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Qatar insurance sector set for growth
February, 2016
 

Multaqa 2015 was a platform for various stakeholders in the industry to network and glean information on the industry.

Qatar’s current level insurance market penetration shows immense opportunities for future growth, said QCB governor Sheikh Abdulla bin Saud Al Thani. He was speaking at the Multaqa 2015 conference held recently.

Giving the keynote address, the governor said Qatar’s current level of penetration of 0.5 percent had room for expansion. “1.6 pc is the share of the insurance sector as part of the global business sector. This very small percentage can be seen as a revealing factor of great opportunies.”

He also emphasised the essential role of insurance in protecting businesses and society alike from the potential harm of sudden losses, while also contributing to broadening and deepening capital markets, a role particularly relevant to the MENA region.

The event was also a platform for Lloyd’s, the global insurance marketplace, which currently writes business of around USD70 million in Qatar. 
“What we are trying to do now is to capture those markets where Lloyd’s hasn’t traditionally been strong, which are those in the high-growth. We see Qatar as a high-growth market with the insurance sector in the (Gulf) region expected to grow 18% in the future,” said Inga Beale, CEO of Lloyd’s.

Lloyd’s Qatar portfolio are mainly across the marine, energy and property classes, while it also covers other classes such as construction, political risk, trade credit, casualty, professional risks, aviation and contingency.
Highlighting the strength of Lloyd’s relationship with Qatar, she said in June last year, Qatar Insurance Company (QIC) had acquired Antares Holding, a specialist insurance and reinsurance group operating in the Lloyd’s market.

The winner of the 2015 essay competition was announced at the event. The contribution “From breakneck premium growth to sustainability and sanity: how market discipline can be strengthened” by James Portelli, was selected by an international jury of insurance experts.

MENA Insurance Barometer

The MENA region remains attractive with lots of opportunities for the insurance industry despite a challenging political and economic environment that is facing declining oil prices and ongoing instability in many parts of the region.

Based on interviews with 37 industry professionals the Qatar Financial Authority published its findings that included this outcome in the Insurance Barometer 2015, at the Multaqa event this year.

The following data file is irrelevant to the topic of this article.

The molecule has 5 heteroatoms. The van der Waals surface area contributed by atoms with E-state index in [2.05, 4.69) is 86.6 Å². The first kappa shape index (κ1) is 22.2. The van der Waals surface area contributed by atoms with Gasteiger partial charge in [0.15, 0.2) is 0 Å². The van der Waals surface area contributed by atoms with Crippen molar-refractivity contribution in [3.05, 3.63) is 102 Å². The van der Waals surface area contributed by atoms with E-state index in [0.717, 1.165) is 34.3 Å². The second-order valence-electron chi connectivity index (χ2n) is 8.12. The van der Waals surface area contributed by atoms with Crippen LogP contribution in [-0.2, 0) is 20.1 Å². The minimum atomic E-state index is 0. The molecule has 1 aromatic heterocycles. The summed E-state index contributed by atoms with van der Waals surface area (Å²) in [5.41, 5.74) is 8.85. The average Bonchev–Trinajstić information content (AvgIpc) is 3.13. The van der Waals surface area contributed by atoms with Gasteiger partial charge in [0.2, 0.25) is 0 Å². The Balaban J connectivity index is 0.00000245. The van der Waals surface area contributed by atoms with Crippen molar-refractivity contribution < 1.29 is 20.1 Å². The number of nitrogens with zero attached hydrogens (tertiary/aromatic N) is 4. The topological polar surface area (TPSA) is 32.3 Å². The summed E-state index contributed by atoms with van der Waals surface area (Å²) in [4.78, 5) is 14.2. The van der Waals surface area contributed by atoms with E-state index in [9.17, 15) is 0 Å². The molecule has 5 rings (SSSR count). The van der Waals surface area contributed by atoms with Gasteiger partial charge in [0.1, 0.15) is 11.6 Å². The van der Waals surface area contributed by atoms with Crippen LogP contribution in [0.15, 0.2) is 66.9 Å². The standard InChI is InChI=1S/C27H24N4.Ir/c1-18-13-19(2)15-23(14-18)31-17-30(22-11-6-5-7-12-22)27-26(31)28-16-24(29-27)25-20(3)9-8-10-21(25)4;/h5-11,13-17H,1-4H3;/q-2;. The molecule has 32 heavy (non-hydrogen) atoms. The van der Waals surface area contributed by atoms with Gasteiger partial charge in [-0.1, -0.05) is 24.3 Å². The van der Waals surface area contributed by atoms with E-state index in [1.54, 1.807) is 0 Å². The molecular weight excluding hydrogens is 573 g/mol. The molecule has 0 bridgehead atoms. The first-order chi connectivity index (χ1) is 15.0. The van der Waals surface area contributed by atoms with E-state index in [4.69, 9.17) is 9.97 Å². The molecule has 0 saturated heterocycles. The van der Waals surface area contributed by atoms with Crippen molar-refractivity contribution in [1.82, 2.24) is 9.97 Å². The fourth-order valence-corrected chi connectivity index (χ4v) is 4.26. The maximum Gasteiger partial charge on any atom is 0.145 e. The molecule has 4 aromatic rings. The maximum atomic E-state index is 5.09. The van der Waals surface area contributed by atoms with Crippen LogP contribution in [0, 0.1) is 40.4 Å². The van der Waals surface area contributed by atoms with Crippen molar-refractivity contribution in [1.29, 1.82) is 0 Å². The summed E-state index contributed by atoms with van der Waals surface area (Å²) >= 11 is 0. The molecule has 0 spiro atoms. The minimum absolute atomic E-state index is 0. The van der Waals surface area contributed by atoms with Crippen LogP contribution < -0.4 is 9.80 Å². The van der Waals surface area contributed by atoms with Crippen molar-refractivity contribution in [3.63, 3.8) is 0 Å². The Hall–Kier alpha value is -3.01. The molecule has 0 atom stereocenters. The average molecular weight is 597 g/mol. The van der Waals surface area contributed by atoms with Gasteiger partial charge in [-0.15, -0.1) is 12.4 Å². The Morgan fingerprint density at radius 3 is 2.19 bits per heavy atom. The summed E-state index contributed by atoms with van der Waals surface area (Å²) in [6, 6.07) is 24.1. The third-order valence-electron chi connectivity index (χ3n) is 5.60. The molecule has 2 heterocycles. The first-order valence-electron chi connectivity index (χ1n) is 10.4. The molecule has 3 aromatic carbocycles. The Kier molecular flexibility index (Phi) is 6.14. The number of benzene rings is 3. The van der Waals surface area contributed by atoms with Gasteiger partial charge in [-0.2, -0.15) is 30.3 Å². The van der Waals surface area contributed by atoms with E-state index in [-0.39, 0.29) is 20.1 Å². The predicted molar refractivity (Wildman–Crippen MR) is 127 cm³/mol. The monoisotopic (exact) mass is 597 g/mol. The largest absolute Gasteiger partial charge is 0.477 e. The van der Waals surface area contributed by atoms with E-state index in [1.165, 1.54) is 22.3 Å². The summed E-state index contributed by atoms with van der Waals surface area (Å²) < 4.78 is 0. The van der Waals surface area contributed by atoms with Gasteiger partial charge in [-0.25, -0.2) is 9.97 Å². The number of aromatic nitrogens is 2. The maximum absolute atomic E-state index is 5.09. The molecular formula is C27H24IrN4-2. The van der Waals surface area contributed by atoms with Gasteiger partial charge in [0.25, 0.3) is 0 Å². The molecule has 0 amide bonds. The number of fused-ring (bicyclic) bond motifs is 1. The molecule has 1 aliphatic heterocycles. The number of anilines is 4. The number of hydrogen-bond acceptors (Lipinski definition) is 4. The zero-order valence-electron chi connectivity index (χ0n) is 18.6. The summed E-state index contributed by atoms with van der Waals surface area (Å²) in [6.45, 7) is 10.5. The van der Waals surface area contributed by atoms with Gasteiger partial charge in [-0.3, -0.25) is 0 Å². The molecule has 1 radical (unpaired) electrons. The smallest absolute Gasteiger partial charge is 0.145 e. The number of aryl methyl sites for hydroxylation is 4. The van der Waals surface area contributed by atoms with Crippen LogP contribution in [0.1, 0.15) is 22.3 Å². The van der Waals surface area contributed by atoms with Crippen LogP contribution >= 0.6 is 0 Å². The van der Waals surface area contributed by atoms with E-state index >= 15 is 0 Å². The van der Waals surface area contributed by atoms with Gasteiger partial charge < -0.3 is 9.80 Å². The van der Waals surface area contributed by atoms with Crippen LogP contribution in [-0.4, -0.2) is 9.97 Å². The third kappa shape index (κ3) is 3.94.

Economic growth is expected to reach an annual inflation-adjusted rate of 4.1 percent from 2014 to 2019, slightly ahead of the projected global average of 3.9 percent per annum. Political instability prevails in countries such as Iraq, Syria or Libya, but conditions in Iran and Egypt, for example, are expected to markedly improve compared to previous years. In the GCC, the current pipeline of investments into infrastructure and construction projects comprises projects in the magnitude of USD690 billion (according to MEED) to be awarded from 2015 to 2018.

Insurance executives polled in the MENA Insurance Barometer remain confident in the future of the MENA insurance markets. Around 70 percent of interviewees expect regional premiums to outgrow GDP. Survey participants are particularly bullish about personal lines business which, in addition to compulsory insurance requirements, benefits from regulatory action. Over the next 12 months, sliding oil prices are not expected to have any material adverse impact on infrastructure and construction projects in the Gulf.

Participants continue to consider the region’s strong economic and direct insurance market growth as its most important current strength, followed by a massive pipeline of major infrastructure and construction projects and the region’s relatively moderate natural catastrophe exposure.

Personal lines are viewed as the key future opportunity of MENA insurance markets, due to population growth, legislation and partially improving rates. Low penetration levels are the third most frequently mentioned opportunity. For the wider MENA region, the average share of premiums (non-life and life) in regional GDP is about 1.3 percent, compared with 6.5 percent for the world as a whole.

The Barometer found that 86 percent and 34 percent of executives polled view current prices in MENA commercial and personal lines business. 81 percent and 89 percent, respectively, expect commercial and personal lines rates to remain stable or improve over the next 12 months, very similar to last year. Only 19 percent of respondents anticipate MENA insurance markets to consolidate over the next 12 months, compared with 16 percent a year ago. Solid levels of capitalisation and family ownership are major obstacles to consolidation. Regulators are widely viewed as the only likely catalyst for consolidation over the longer run.

Only 32 percent of executives interviewed expect that foreign insurers will gain market share over the next 12 months.

 
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